When I first started with my LHIRES III, I concentrated on trying to get perfect guide stars and a perfectly narrow spectrum. I was getting some very nice results. Then after a few months I tried tweaking things to get the maximum throughput. I found I was getting my best results by going for a compromise setup. By that I mean that the spectrum is not perfectly narrow, and neither is the guide image perfect. It is possibly I gave up too early, but from conversations with Shelyak and other users, I think the sweet spot is genuinely a compromise setup.
My main learning was not to concentrate on getting the narrowest possible spectrum. I realised this when I started using MaximDL to examine spectra on the fly. Not looking to maximise the counts in the centre of the spectrum, or trying to get the narrowest possible spectrum, but instead to get the largest combined counts across the height of the spectrum. Hopefully you understand what I mean, which is basically you want as many photons to pass through the slit and spectrograph, reaching the detector. I found this might not be when the star appears perfectly focused on the slit, or the spectrum image as narrow as possible. This seemed a bit crazy at the time, and maybe I am still missing something, but I kind of assume it is something to do with the slit being a half-silvered glass plate. It is worth noting I don’t mean a horrible guide image or spectrum, just not absolutely perfect.
Here are a couple of images to try to illustrate what I mean. First an image of the spectrum of gamma Peg at high spectral resolution.
You can see the image is not perfectly focused as the central obstruction shows in the middle. However, if I examine the vertical profile using a box area in MaximDL I see the following.
So the dark centre is far from being black, but contains a lot of signal. I tried various ways to improve the look of the spectrum, to make it look more ‘Gaussian’ in cross-section and I did achieve this. However, when I did thorough checking of the results, I was always getting less photons.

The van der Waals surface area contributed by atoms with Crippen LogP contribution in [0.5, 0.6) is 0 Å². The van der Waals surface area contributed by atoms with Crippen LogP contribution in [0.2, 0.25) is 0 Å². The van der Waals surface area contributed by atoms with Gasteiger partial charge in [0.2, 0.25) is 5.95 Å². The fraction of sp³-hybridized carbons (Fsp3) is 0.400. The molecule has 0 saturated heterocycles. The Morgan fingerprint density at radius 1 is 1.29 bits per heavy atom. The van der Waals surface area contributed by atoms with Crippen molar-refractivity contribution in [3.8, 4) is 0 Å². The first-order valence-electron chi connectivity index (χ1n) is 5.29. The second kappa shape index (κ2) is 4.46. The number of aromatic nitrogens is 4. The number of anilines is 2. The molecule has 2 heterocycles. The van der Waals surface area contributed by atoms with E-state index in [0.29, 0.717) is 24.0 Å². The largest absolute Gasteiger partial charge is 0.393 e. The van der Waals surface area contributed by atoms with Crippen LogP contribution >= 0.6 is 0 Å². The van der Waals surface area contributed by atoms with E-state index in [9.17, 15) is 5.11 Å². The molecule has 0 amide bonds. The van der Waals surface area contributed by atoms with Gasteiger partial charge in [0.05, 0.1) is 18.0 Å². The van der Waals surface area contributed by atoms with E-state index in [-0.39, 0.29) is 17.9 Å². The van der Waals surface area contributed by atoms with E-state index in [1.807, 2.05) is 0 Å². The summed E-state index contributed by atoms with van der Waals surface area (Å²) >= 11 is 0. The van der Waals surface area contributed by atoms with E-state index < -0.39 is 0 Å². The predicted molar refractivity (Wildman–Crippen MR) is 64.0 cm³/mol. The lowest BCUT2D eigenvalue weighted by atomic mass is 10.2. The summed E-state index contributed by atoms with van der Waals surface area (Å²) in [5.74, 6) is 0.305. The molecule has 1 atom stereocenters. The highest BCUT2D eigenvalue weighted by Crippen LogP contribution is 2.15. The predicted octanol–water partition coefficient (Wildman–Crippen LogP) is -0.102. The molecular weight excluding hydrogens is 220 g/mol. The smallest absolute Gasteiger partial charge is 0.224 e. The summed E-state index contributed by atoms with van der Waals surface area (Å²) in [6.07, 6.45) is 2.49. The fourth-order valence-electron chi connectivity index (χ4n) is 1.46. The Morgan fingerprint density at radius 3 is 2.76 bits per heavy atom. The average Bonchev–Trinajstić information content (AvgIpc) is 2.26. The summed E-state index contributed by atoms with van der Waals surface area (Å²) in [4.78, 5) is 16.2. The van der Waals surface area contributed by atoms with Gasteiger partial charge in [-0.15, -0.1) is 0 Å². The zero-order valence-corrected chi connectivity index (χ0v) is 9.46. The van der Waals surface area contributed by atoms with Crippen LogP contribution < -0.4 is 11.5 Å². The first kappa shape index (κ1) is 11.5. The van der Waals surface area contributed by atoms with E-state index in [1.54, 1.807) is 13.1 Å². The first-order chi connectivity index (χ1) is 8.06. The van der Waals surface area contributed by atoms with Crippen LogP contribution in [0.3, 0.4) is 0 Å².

So when I focus, I aim to maximise the cross-sectional area of the spectrum, not the star on the slit. Just to be clear these are small changes, so the stars still look reasonable in the guide camera. To use this method of focusing (this is focusing the telescope), you need a star that is bright enough to give a decent spectrum in 10-20 seconds but not so bright that the spectrum starts to saturate. With shorter exposures you will be chasing seeing affects rather than true focus, and longer exposures will take a long time to try out different focus positions to reach the sweet spot.
I find there is very little image shift in the GSO 10″ RC unless the temperature really varies a lot during the night. So I can spend a decent time getting good focus, and then often leave it for weeks.
With regard to the guide image, here is an example from my setup for comparison.
I hope some of this helps. It would be interesting to hear if other LHIRES III users found similar results to me, or get their best results with the narrowest spectrum.
Andy5 August 2018 at 5:58 pm #579812
I have seen all these issues with the LHIRES and hopefully can help work through them. Firstly can you confirm it is the latest model (ie it is a new LHIRES, not just new to you ?)
Robin5 August 2018 at 7:02 pm #579814
If you look into the spectrograph with the imaging camera removed, you can see the diagonal mirror which sends the light towards the grating through the lens. It is important that the return beam misses this mirror when it returns to the camera. This is achieved by rotating the mirror. The mirror should be adjusted so the spectrum is approximately 1/3 the way up from the bottom of the camera field when the spectrum is horizontal and orientated with red on the right.
The fact that the focus of the spectrum (The width of the spectrum line) is varying so much as you adjust the mirror. (80 pixels means the spectrum is way our of focus). I do not recall seeing this before This suggests to me something may be out of alignment. We may have to revisit this.